Filed under: Egypt
Life in Egypt is hard for most people. Lower middle class families have to live on $50, $70 per month. They cannot afford Evian! Egypt's economy seems to be on the right track (rising exports, real estate investors) but the beneficiary of this boom is the elite. The rich get richer and the poor poorer. There are few things that best describe Mubarak's government: martial law since 1967, institutionalized corruption, repressive security forces, poverty, unemployment and the restless run to jail the MB (Muslim Brotherhood) members&supporters. Accountability, social responsibility, political openness are not of interest for the current leadership.
Add to thirst hunger. People that get out of prison ask to be jailed again; not because they love to be tortured and imprisoned but because they cannot provide for themselves and their families.
In an interview with Al Arabiya.net Dr Najeh Ibrahim, a member of the Islamic Group Shura Council explained the situation as:"Some came out of detention forty or fifty years old. They hold high degrees but found life to be very difficult and discovered they had no job opportunities. None in the private sector agreed to higher them and some jobs require bribes. This has reached a point where it would cost 10, 000 Egyptian pounds (approx $1, 800) to get a job as a janitor in a mosque." Excuse me?? One needs to bribe to be a janitor?! What a great country Egypt is!
Five out of 26 governorates are currently suffering from thirst. For the first time in the history of Egypt people have taken to the streets to ask for water and have protested in front of the state's main directorates.
Update: Mahdi Akef, General Guide of the MB told the Lebanese As Safir this week that the number of the MB detainees reached 550 people
P.S. I stand corrected (thanks Cynic) - Mubarak come to power in 1981. But since 1967 the emergency laws have been in effect almost continuously. After Saddat was assassinated (October 1981) the martial law took again effect in Egypt.
Filed under: Egypt
"Palestinian to interviewer: 'By my life, I don't know if the shell that fell on us was from Israel, from Fatah or from Hamas!", Source: Akhbar Al-Yawm, Egypt, May 20, 2007
Not long ago, in an editorial Fadhil Rashad explained that the mentality of Al-Jahiliya (pre-Islamic culture) of killing and revenge continues to dominate the Arab Muslim mind. This type of mentality has horrific consequences for all parties involved. Can't they say enough is enough?!
Filed under: Egypt ~ International Institutions ~ Middle East ~ Palestine
The famous Israeli diplomat Abba Eban once quipped that "the Arabs never miss an opportunity to miss an opportunity [for peace]." With Israel's refusal to-date to accept the recently re-tabled Saudi Peace initiative offering Israel peace with the entire Arab World, it seems that it may be Israel this time that is guilty of Abba's charge. For years there has been no substantive progress concerning the Palestinian-Israeli conflict. The Israeli position has been that there is no "viable" partner from the Palestinian side to negotiate with. It seems as though the tide has changed in dramatic fashion over the course of the past few months.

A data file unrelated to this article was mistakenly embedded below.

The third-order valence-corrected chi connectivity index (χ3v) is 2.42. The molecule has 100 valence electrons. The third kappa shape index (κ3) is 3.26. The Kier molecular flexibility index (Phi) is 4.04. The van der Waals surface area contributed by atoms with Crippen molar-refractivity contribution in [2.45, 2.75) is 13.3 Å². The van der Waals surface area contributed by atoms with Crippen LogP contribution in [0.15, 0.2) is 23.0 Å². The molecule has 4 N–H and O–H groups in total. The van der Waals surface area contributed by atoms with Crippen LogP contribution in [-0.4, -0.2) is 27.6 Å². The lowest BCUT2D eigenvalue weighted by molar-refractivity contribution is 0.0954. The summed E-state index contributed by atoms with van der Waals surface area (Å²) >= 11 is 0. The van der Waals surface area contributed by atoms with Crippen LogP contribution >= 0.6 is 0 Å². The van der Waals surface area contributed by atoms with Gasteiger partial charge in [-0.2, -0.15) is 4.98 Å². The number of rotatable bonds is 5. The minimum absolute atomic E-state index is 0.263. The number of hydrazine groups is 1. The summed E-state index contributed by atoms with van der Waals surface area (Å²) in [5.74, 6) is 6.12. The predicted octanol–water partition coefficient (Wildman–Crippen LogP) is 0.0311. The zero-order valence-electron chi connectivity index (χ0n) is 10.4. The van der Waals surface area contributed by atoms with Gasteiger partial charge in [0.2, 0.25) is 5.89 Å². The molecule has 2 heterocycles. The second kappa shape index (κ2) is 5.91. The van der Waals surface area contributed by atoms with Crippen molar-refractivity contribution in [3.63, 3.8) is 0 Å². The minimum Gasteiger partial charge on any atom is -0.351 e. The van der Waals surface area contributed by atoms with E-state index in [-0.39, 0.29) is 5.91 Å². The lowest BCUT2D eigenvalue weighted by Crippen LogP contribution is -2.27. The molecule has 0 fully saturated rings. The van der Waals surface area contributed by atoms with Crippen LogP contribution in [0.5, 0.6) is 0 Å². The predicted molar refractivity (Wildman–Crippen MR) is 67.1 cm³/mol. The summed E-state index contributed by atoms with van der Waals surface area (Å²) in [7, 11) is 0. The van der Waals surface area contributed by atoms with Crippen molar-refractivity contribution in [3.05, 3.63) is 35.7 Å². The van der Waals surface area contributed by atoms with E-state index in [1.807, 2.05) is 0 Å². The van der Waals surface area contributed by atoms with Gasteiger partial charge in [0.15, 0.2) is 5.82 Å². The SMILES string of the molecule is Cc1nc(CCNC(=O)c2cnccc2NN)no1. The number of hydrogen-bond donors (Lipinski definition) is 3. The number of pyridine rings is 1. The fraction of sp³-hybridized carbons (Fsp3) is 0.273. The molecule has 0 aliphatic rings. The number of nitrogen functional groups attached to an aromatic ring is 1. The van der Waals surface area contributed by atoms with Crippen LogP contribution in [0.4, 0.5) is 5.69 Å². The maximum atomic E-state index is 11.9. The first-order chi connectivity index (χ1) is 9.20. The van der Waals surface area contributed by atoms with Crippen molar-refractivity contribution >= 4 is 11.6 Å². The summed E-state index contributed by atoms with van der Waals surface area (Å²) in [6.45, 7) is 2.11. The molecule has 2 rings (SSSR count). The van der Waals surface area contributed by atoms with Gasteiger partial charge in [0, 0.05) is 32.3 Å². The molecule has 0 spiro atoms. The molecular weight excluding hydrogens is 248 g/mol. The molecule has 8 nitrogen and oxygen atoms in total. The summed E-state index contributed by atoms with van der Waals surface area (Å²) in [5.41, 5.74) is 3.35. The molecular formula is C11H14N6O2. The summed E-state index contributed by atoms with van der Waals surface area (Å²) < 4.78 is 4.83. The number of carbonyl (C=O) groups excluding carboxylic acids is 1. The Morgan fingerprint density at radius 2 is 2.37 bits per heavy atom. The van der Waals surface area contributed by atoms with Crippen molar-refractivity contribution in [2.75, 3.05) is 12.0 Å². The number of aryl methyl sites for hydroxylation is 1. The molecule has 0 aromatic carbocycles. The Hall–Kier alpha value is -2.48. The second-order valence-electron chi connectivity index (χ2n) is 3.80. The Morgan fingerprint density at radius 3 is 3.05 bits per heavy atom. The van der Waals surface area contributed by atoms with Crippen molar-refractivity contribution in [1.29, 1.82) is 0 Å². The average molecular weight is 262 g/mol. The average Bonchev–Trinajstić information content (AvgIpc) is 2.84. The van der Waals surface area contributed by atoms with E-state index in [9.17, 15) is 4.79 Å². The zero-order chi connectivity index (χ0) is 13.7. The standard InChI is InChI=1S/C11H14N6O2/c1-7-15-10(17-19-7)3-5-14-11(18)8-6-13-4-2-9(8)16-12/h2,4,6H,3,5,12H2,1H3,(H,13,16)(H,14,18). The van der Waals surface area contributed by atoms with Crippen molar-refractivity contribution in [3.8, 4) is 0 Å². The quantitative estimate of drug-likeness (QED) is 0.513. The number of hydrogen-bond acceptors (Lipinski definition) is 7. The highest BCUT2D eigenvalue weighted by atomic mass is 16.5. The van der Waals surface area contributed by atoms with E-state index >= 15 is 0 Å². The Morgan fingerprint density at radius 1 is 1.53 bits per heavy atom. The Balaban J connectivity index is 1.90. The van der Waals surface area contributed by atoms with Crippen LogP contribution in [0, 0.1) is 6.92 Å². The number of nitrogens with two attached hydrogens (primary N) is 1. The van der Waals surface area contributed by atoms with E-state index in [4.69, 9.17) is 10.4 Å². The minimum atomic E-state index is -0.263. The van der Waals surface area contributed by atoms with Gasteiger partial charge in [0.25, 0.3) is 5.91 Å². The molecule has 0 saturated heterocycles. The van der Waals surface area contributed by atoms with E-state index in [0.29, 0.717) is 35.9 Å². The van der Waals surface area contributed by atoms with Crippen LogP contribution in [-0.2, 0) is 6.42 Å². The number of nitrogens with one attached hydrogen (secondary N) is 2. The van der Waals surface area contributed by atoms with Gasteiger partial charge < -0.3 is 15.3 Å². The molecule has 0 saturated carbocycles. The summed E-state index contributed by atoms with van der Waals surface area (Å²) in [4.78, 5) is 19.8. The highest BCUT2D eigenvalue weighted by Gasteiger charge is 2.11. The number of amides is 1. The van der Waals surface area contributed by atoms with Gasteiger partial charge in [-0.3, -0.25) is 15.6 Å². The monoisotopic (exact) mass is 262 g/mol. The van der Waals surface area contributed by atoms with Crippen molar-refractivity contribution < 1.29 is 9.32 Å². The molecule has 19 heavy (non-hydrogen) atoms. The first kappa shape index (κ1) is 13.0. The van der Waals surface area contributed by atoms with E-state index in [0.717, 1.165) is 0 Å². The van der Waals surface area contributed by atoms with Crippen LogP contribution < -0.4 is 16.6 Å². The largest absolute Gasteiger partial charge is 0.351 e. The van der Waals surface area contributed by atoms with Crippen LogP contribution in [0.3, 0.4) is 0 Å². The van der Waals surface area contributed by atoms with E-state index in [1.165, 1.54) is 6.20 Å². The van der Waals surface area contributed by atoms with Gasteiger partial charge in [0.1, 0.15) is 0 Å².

Much of this is due to the assertion of the Saudis as the regional diplomatic powerhouse. In February, Saudi King Abdullah helped facilitate the Mecca agreement between Fatah and Hamas that put an end to the internecine factional violence between the two parties. The Arab League summit, hosted in Riyadh, Saudi Arabia, reinvigorated the previously inert Saudi Initiative.
This is a window of opportunity that Israel must seize; all 22 Arab countries are willing to normalize relations with Israel in exchange for an Israeli withdrawal from the Arab territories it occupied since 1967.
So what is the problem? Israel is not willing to negotiate with the new Palestinian Unity Government that includes Hamas because it has yet to meet the Quartet’s (composed of the E.U, U.N., U.S., and Russia) conditions (recognize Israel, renounce violence, respect all previous agreements). Furthermore, despite some positive pronouncements, Israel refuses to accept the Saudi Initiative because of clauses regarding the Palestinian refuges and borders.
This refusal is unwarranted because while the Initiative does call for a sovereign, independent Palestinian state with its capital in Arab East Jerusalem, it does so on the basis of the internationally recognized 1967 borders. In terms of the Palestinian refugees, it calls for a "just" and "agreed upon" solution to the refugee problem. Equally critical, the Arab League Initiative has stated that as long as Israel accepts the Initiative "In Principle", then everything is open for negotiations
Israel's refusal to negotiate is contradictory to American economic interests and Israeli security interests. By achieving regional peace, Israel can finally be fully integrated into the Middle East. The Palestinians will have their state and the Israelis the security they have been unable to achieve since Israel's establishment. One need only look at the Recent G.C.C. (the Gulf Cooperative Council) involvement in major economic outreach programs with Asian countries, such as India and China, to realize the economic potential of peace. Billions of dollars are flowing back and forth between the oil rich Gulf States and Asia.